Areas of Expertise
Understanding and improving classroom instruction is a central component of many of AIR’s evaluation and technical assistance projects. AIR designs high- and low-inference classroom observation tools and, using highly trained observers, conducts observations in a variety of classroom settings. Data on classroom instruction are integrated into recommendations for improving schools and classrooms.
The final report of a study of teacher preparation in early reading instruction describes pre-service teachers' perceptions about the content of their training programs and summarizes their scores on an assessment of their knowledge of the essential components of reading instruction, as defined in the Reading First legislation.
Expectations and Reports of Homework for Public School Students in the First, Third, and Fifth Grades
This Issue Brief reports that the amount of reading and mathematics homework that students' teachers expected them to complete on a typical evening generally increased from first grade to fifth grade. Children in schools with higher percentages of minority students had teachers who expected more homework on a typical evening compared to children in lower minority schools. In addition, in all three grades, larger percentages of Black, Asian, and Hispanic children than White children had parents who reported that their child did homework five or more times a week.
Impact of Two Professional Development Interventions on Early Reading Instruction and Achievement Report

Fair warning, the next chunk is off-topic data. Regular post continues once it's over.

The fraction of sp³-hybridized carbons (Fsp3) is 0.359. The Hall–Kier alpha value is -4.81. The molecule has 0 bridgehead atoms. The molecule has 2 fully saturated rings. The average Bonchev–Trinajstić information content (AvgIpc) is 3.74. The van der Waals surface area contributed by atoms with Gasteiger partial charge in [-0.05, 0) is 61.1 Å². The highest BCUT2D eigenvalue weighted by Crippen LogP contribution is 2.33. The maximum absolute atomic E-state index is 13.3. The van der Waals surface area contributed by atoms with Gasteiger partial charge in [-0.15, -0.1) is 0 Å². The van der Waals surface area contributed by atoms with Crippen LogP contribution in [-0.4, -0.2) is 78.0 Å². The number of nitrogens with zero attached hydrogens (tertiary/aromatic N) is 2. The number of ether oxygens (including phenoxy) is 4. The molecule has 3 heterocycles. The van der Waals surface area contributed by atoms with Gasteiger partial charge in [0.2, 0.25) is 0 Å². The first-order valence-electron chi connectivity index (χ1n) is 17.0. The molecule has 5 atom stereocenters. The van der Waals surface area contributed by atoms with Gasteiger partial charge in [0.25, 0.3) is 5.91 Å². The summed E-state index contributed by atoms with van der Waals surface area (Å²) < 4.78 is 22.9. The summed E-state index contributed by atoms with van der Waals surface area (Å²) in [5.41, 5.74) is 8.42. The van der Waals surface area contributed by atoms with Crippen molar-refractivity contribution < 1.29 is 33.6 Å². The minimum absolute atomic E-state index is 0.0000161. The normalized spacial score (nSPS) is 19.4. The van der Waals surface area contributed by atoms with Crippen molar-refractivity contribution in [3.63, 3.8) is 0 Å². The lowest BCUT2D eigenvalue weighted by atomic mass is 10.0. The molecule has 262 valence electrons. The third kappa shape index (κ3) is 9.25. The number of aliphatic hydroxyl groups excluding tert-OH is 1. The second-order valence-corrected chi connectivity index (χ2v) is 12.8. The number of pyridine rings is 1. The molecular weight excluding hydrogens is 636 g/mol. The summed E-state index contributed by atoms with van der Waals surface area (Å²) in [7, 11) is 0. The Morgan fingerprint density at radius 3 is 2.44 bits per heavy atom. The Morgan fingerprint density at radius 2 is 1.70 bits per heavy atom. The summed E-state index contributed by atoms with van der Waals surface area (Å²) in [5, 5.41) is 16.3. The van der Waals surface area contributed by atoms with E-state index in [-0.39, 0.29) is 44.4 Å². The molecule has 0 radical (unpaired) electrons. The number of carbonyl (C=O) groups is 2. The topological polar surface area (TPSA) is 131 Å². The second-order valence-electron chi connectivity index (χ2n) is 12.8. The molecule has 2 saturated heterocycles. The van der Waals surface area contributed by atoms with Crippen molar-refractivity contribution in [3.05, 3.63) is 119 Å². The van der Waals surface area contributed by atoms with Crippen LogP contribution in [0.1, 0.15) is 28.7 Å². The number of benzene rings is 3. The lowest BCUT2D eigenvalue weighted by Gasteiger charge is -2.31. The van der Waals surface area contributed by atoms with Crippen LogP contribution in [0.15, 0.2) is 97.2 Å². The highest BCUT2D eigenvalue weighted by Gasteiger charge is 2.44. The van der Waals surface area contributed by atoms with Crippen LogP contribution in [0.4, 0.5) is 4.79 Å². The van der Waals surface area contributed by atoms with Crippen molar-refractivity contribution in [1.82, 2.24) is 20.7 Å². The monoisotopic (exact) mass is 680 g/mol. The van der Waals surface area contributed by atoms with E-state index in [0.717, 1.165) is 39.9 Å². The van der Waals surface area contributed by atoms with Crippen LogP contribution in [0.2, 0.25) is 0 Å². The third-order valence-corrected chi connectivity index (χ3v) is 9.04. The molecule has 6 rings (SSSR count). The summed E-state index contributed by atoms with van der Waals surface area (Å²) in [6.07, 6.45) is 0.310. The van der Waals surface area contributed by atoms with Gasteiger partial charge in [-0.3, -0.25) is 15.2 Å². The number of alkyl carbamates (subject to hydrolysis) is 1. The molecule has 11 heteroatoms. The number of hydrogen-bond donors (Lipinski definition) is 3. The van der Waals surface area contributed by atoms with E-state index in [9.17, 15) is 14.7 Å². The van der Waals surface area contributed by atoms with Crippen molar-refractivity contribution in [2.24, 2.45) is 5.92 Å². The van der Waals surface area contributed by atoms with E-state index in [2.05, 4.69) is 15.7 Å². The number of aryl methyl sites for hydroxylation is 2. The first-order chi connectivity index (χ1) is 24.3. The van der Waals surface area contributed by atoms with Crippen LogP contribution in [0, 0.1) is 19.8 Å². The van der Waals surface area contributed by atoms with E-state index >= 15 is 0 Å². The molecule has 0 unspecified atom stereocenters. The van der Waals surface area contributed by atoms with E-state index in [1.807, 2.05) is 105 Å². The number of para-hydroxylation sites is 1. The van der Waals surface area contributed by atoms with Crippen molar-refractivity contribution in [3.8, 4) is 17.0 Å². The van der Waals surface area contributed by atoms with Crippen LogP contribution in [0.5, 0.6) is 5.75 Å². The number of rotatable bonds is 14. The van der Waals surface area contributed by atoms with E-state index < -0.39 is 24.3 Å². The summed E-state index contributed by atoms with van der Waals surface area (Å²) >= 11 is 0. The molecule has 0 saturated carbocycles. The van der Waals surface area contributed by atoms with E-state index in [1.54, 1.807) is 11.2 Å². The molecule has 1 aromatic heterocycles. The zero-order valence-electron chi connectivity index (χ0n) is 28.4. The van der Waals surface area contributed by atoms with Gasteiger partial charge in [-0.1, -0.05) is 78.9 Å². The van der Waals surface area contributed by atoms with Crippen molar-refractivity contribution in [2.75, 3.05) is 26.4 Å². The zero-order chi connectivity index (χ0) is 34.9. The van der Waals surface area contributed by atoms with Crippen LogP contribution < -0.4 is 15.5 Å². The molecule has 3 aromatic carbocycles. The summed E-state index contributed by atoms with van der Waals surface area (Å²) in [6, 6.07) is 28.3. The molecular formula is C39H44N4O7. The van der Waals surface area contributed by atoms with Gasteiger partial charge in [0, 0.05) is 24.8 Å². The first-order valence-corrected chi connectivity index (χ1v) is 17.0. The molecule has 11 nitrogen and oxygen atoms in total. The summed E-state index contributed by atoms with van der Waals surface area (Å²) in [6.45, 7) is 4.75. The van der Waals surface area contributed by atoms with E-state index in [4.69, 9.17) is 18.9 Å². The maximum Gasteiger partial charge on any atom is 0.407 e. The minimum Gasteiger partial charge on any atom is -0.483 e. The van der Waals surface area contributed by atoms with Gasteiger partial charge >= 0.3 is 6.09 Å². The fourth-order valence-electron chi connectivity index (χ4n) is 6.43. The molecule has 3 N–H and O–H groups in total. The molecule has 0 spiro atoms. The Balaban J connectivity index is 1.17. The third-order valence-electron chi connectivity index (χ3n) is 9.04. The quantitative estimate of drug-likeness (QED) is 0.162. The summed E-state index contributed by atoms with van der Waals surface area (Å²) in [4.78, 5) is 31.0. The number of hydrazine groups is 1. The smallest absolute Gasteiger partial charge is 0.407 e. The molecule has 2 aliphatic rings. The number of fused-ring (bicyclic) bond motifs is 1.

To help states and districts make informed decisions about the professional development (PD) they implement to improve reading instruction, the U.S. Department of Education commissioned the Early Reading PD Interventions Study to examine the impact of two research-based PD interventions for reading instruction. This report describes the implementation of the PD interventions tested, and examines their impacts at the end of the year the PD was delivered.
The Wisconsin Reading Excellence and Demonstration of Success (READS) initiative was launched by the Wisconsin Department of Public Instruction in 1999–2000 in an effort to positively affect student reading achievement and reduce the number of referrals to special education in READS-funded schools through the implementation of comprehensive reading programs. This four-year comprehensive evaluation of the READS initiative includes both qualitative case studies and longitudinal analysis of student demographic and achievement data and special education referral rates.
In 2008, the Indiana Department of Education (IDOE) launched a diagnostic assessment program in which teachers administer commercially available interim assessments to their students—mCLASS in Grades K–2 and Acuity in Grades 3–8. IDOE and AIR collaborated to test the hypothesis that teachers who frequently use objective data to monitor student progress to guide their choices about instruction will produce students who perform better on state assessments. In addition, a rich array of interviews, surveys, teacher logs, and observations are being used to measure and describe fidelity of implementation. IDOE will use the findings to adjust and refine the initiative, and other local, state, and federal policymakers will have access to the results to inform their own decisions about using assessment levers to accelerate school improvement.
A variety of health, wellness, and school climate issues interact to either support or undermine student performance in school. To track these factors, the Ohio Department of Education contracted with AIR to develop and administer the Ohio Healthy Schools Profile System, which supports data collection, analysis, and reporting of health risk and protective factors that affect student learning.